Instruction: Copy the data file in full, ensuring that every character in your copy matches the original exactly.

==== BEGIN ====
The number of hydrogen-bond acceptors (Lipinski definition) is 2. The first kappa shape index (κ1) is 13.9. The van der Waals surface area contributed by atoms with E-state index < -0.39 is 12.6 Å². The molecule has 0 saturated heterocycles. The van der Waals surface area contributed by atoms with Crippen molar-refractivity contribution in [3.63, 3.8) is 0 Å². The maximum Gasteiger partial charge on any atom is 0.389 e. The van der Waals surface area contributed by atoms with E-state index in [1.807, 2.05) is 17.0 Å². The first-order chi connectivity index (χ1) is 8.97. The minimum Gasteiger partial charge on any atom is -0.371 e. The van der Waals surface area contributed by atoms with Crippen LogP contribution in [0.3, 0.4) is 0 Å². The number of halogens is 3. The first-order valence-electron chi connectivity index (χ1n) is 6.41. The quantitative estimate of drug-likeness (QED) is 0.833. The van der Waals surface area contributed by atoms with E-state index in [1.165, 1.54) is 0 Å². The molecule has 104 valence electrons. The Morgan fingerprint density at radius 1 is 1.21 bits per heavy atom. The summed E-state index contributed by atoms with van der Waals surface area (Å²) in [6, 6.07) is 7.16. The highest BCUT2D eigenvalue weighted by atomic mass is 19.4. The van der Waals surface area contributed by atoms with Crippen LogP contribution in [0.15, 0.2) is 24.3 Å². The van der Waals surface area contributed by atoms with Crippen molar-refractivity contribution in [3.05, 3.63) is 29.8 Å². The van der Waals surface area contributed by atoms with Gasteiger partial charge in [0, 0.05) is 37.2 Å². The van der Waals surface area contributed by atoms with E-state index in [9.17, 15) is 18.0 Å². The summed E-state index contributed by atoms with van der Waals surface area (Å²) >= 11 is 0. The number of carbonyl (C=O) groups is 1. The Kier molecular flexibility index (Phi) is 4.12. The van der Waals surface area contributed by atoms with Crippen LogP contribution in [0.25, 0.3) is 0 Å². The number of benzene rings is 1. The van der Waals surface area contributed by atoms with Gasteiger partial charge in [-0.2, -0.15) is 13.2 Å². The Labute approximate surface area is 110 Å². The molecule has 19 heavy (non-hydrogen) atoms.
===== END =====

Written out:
The number of hydrogen-bond acceptors (Lipinski definition) is 2. The first kappa shape index (κ1) is 13.9. The van der Waals surface area contributed by atoms with E-state index < -0.39 is 12.6 Å². The molecule has 0 saturated heterocycles. The van der Waals surface area contributed by atoms with Crippen molar-refractivity contribution in [3.63, 3.8) is 0 Å². The maximum Gasteiger partial charge on any atom is 0.389 e. The van der Waals surface area contributed by atoms with E-state index in [1.807, 2.05) is 17.0 Å². The first-order chi connectivity index (χ1) is 8.97. The minimum Gasteiger partial charge on any atom is -0.371 e. The van der Waals surface area contributed by atoms with Crippen LogP contribution in [0.3, 0.4) is 0 Å². The number of halogens is 3. The first-order valence-electron chi connectivity index (χ1n) is 6.41. The quantitative estimate of drug-likeness (QED) is 0.833. The van der Waals surface area contributed by atoms with E-state index in [1.165, 1.54) is 0 Å². The molecule has 104 valence electrons. The Morgan fingerprint density at radius 1 is 1.21 bits per heavy atom. The summed E-state index contributed by atoms with van der Waals surface area (Å²) in [6, 6.07) is 7.16. The highest BCUT2D eigenvalue weighted by atomic mass is 19.4. The van der Waals surface area contributed by atoms with Crippen LogP contribution in [0.15, 0.2) is 24.3 Å². The van der Waals surface area contributed by atoms with Crippen molar-refractivity contribution in [3.05, 3.63) is 29.8 Å². The van der Waals surface area contributed by atoms with Gasteiger partial charge in [0, 0.05) is 37.2 Å². The van der Waals surface area contributed by atoms with E-state index in [9.17, 15) is 18.0 Å². The summed E-state index contributed by atoms with van der Waals surface area (Å²) >= 11 is 0. The number of carbonyl (C=O) groups is 1. The Kier molecular flexibility index (Phi) is 4.12. The van der Waals surface area contributed by atoms with Crippen LogP contribution in [0.25, 0.3) is 0 Å². The number of benzene rings is 1. The van der Waals surface area contributed by atoms with Gasteiger partial charge in [-0.2, -0.15) is 13.2 Å². The Labute approximate surface area is 110 Å². The molecule has 19 heavy (non-hydrogen) atoms.